Conservation effort has become controversial as Metis association insists on its members’ right to continue with the hunt
Karen Moore could have shot a moose this fall in Manitoba.
She decided not to for several reasons, but mostly because preserving the moose population is more important to her than the right to hunt.
“When all the resources are gone and all the moose are gone from this area, it won’t matter who has rights and who doesn’t,” said Moore, who has a mixed farm near Birch River, Man., which is north of Swan River.
“I have those rights but I’m not going to exercise them because I feel the moose population does need to come up.”
Moore is Metis and in mid-October the Manitoba Metis Federation (MMF) held a draw, issuing 26 tags for Metis harvesters to shoot moose in the Porcupine and Duck Mountains region of the province.
The draw was controversial because earlier in October the provincial government extended a ban on moose hunting in the Duck Mountain and Porcupine mountains, along with other parts of Manitoba.
Moose hunting has been prohibited in the area since 2011.
“Despite these conservation closures, the moose population has not recovered… due to illegal hunting pressures and natural causes,” the province said in a statement.
The Manitoba Metis Federation disagreed with the provincial ban, arguing the government cannot stop Metis people from hunting moose
“We have a right (to hunt) — there’s a big difference,” said MMF president David Chartrand, to the CBC. “We have a right, not a privilege.”
Connor Staub, MMF resource management co-ordinator, said the moose hunt will be a “limited and shared harvest of bull moose only.” Cows, calves and yearlings are off limits to Metis harvesters.
Recent population surveys in the Porcupine Mountains suggest there were 837 to 1,157 moose. In the Duck Mountains area, the survey showed a population of 1,841 to 2,519. That’s up slightly from a decade ago.
The MMF says it has letters from the province saying a two percent harvest of the moose population in the region would not cause harm.
“The only thing that has changed is that Indigenous peoples across Manitoba have aligned in opposition,” said Leah LaPlante of the MMF. “Now they want to further divide our province by spreading the false narrative that a harvest this season would be destabilize the moose population.”
Moore didn’t apply for a moose-hunting tag because she believes the population is too fragile in the Duck and Porcupine mountains Many Metis and First Nations people who she’s spoken with have a similar opinion.
“I’ve ran into fellow Metis people and they said, ‘no way, I’m not going to do this…. There’s no way I’m going to take a moose.’ ”
The 2011 ban on moose hunting was a huge loss for Moore.
When she was growing up near Birch River, moose meat was always in the freezer and hunting moose was a family tradition. Now, hunting and eating moose is something from the past.
“My kids they don’t ever remember eating moose meat. They did (eat it) maybe when they were little,” said Moore, who has 19-year-old twins, a son and daughter. Both of her children are hunters.
Moore said she is willing to make a personal sacrifice to preserve the moose population and said it’s frustrating when others poach moose or put their own interests and rights ahead of conservation.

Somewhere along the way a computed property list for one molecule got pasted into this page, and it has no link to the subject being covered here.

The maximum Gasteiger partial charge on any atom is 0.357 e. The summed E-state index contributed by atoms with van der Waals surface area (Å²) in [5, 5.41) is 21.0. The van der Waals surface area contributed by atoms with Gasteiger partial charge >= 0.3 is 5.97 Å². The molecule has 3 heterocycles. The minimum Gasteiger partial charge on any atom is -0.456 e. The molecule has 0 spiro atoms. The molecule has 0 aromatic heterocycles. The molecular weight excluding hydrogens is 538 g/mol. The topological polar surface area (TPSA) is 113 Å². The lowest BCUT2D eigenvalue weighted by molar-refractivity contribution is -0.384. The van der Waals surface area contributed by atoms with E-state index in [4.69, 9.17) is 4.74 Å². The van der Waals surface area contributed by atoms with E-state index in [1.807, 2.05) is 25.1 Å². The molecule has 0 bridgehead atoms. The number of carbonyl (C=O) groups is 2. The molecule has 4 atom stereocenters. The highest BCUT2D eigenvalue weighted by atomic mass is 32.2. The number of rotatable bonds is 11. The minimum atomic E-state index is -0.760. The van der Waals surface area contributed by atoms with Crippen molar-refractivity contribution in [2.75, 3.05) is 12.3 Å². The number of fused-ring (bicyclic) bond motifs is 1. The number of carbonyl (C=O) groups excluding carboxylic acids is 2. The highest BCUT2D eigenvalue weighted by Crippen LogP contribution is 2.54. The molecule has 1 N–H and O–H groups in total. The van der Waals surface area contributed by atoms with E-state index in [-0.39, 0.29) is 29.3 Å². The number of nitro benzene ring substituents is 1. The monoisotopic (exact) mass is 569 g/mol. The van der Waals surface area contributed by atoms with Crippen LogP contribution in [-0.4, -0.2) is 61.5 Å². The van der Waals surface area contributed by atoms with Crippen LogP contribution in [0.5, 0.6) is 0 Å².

“Most people I talk to feel it is totally wrong.”
Dean Barteski is one of those people.
Barteski, a mechanic who lives near the edge of the Duck Mountains, started hunting moose when he was 12. He’s now semi-retired and ran an outfitting business with his father for 25 years until his dad passed away.
In a telephone conversation, Barteski shared his frustrations with the MMF moose hunt and expressed a sense of loss about the decline of an important species.
“The locals here, we know what the moose population is like…. It’s very sad. It’s a sad situation.”
Issuing 26 moose tags to Metis hunters doesn’t seem like a lot, but Barteski believes the number will be much higher because the MMF’s decision sends a message to First Nations’ groups — it’s legal to hunt moose.
He recently spoke to a conservation officer who stopped two people hunting moose in the region.
“The (officer) said, ‘what are you doing? This is still illegal.’ (They said), ‘oh, our chief told us we could do this.’ ”
Bears, wolves and disease are also killing moose in the Duck and Porcupine Mountains.
While more should be done about predators, perhaps a bounty on bears, Moore worries about the consequences of the Metis federation’s decision.
Some Metis people want to hunt moose, but they didn’t apply for a tag because they’re worried about the legal consequences, she said.
The province is committed to enforcing the ban on moose hunting, which means Metis hunters could be arrested.
The MMF and Manitoba government have both said the dispute over the Indigenous right to hunt will make its way to court.
Barteski and others who live near the Duck and Porcupine mountains may wind up as witnesses in court. An informal group is patrolling the woods, looking for poachers and illegal hunting of moose.
They take photos of licence plates and report information to the poacher tip line to assist provincial conservation officers who are “understaffed,” Barteski said.
“All we can really do… is stay in the woods as much as we can…. You can report what you see and hear. But definitely nobody wants somebody to get involved. (Don’t) try and do a citizen’s arrest or anything like that.”
Barteski feels the action of locals is warranted because someone has to stop people who he said are hunting moose illegally.